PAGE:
I started this thread since it looked like I received a car with a tank only 89% full…. Although 8 out of 8 led lights were illuminated indicating “Full”

    Earlier in the day I returned the car, I filled up completely.

    I then drove a further 150km and the gauge still showed 8 put of 8 led lights, so still “Full”

    Close to the airport, I put 3 litres in (just to ensure the gauge did not drop down to 7 out of 8) and returned the car “Full” , largely as I received it.

    Looks like this is another area the frequent traveler needs to be an expert to avoid being ripped off.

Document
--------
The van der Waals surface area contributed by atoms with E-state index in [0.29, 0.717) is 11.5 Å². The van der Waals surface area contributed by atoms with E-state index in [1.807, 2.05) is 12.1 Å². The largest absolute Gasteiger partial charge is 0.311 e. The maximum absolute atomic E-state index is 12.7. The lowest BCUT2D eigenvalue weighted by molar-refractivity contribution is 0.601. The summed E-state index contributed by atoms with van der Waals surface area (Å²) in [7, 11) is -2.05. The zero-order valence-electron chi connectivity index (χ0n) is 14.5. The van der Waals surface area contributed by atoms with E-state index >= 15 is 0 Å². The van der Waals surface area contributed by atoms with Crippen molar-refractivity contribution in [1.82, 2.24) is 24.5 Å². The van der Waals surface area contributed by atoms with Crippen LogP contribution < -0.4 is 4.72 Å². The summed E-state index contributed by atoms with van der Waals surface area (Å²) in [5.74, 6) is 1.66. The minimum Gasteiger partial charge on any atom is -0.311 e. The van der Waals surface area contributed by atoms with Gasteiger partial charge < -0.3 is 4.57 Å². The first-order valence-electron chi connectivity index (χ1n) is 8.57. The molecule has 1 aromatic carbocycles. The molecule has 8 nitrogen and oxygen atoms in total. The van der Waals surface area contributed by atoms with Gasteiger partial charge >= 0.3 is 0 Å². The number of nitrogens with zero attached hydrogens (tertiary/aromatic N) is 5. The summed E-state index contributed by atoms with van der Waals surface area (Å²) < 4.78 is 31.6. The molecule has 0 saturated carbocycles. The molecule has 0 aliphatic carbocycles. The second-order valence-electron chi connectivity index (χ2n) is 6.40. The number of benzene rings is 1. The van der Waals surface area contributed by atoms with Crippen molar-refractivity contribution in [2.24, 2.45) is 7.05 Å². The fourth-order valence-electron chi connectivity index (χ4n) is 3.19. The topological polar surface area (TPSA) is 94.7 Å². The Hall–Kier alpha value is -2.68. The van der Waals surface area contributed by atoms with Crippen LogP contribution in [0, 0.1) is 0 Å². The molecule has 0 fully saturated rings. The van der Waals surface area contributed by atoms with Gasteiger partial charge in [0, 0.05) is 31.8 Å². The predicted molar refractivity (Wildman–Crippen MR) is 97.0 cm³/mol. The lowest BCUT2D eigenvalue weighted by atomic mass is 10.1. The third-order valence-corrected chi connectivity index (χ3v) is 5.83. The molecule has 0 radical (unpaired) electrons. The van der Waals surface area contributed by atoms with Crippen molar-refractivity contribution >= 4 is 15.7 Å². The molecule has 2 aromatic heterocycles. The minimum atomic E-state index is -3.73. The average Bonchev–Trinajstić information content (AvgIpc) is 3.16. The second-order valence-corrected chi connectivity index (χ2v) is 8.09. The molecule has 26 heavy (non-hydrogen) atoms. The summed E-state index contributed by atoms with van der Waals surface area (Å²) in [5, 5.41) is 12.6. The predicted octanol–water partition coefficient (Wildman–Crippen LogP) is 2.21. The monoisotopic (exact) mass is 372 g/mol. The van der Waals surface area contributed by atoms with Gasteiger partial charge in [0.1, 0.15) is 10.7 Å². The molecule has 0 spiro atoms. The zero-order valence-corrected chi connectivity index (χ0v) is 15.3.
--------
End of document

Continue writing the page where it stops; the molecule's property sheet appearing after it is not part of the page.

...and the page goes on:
An interesting thread. I had a couple of Avis rentals last week, in Germany. Both were booked through a broker, Holiday Autos / CarTrawler,so do not qualify for frequent renter benefits, but the direct rate was significantly higher.

    The first rental, at HAM, the agent was totally pedantic, and criticised me for buying through a broker. He refused to use my Avis Presidents Club card to make paperwork easier for him, and told me repeatedly that I could not have miles or an upgrade. I knew that, and had only asked once, in hope.

    Next day at STR the agent was the opposite. He understood that brokers often get much better deals than regular customers, enabling brokers to undercut the provider and still make a margin. I told him about the guy at HAM and he said: “Don’t worry. You’re dealing with a Pro here.” Result was that he edited my booking to allow an upgrade and miles.